Artist Tobias Gremmier has turned kung fu movements into stunning video art
The digital designer used the motion of real kung fu masters
The study of martial arts has existed for centuries, but one digital designer has found a way to portray the ancient practice in a new light.
In a series of beautiful motion visualizations, Tobias Gremmler deftly translates the movement of kung fu masters – swiveling, lunging, blocking, charging – into captivating geometric and abstract video art.
It took the self-taught designer, who is originally from Munich but based in Hong Kong, around 10 days to analyze the motion data for the artwork, which was commissioned by the International Guoshu Association to help preserve the legacy of martial arts.
“It’s interesting because it is only by reconstructing that you can truly appreciate the complexity and beauty of human motion and form,” Gremmler told CNN.
Taking into account all the different ways the body can maneuver was no easy task.
The physics of acceleration, deceleration, and rotation mean that even the simplest of movements can be a challenge to capture.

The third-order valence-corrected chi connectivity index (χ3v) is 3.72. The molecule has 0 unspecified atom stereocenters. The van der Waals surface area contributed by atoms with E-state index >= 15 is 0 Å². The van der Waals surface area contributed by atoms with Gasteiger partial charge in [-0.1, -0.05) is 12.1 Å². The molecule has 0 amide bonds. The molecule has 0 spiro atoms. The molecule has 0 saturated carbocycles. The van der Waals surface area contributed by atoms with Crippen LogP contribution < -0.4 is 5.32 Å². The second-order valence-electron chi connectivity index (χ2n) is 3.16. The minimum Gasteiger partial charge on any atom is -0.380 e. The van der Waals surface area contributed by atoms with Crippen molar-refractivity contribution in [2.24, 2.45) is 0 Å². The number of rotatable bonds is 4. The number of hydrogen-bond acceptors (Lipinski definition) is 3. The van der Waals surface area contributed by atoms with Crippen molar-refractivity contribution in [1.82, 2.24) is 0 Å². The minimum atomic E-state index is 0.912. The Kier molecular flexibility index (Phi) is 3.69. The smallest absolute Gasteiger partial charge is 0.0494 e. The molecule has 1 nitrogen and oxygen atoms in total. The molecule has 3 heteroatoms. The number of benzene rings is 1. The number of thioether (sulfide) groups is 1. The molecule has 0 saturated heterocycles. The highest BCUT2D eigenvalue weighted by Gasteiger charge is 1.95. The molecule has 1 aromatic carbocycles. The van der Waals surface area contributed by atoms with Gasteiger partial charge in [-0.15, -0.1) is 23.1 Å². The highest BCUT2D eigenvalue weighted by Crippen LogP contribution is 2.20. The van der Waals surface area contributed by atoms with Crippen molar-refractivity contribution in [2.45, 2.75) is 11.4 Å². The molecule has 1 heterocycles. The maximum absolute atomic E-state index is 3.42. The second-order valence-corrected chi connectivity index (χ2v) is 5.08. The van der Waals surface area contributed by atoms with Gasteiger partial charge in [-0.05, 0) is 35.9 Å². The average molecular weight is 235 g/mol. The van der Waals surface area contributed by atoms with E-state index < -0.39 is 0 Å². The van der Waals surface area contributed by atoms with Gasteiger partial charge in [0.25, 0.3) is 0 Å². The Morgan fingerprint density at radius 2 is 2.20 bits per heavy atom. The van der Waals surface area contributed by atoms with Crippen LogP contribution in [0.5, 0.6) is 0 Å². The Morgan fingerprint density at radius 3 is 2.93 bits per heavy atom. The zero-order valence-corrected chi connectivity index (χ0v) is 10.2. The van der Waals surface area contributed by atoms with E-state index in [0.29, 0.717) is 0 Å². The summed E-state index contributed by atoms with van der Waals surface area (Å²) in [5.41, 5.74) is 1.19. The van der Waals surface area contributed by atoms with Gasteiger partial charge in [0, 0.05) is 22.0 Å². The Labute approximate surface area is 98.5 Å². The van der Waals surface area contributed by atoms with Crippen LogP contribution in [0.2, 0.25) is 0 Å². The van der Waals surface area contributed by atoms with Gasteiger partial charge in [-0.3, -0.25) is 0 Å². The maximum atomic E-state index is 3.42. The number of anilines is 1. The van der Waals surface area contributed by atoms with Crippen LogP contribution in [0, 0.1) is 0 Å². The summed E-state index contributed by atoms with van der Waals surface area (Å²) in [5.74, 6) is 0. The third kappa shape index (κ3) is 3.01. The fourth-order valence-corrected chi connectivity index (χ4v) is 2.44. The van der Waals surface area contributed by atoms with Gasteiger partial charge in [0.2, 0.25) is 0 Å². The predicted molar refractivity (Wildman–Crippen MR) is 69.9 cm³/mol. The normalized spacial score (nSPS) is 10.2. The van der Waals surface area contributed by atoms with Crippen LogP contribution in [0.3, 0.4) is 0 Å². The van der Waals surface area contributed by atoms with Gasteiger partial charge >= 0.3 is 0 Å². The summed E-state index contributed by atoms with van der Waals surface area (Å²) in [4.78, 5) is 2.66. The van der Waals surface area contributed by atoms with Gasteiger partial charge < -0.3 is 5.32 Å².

Seeing the unseen
In this instance, Gremmler had real fighters provide the original motion – Master Wong Yiu Kau, and Master Li Shek Lin, the latter who is seen artfully brandishing a trident in the last two variations.
Gremmler’s goal was for the humans to vanish, and for the focus to be the movement itself.
“I analyzed the data based on its velocity so whenever a particular body part started to move faster, I made it more visible,” he said. “It’s really about translating time into visual representation and geometry.”
He also made use of motion trails to accentuate motions.
“When they are further back in time – two or three or four seconds old – they start to vanish,” Gremmler said.
In accenting certain motions over others, Gremmier believes he is revealing the unseen – a subtle but key concept in the world of martial arts.
“The faster the movement, the more important the movement is actually (in kung fu) – those are the movements that are trained very heavily but our perception system can barely see these,” Gremmler said.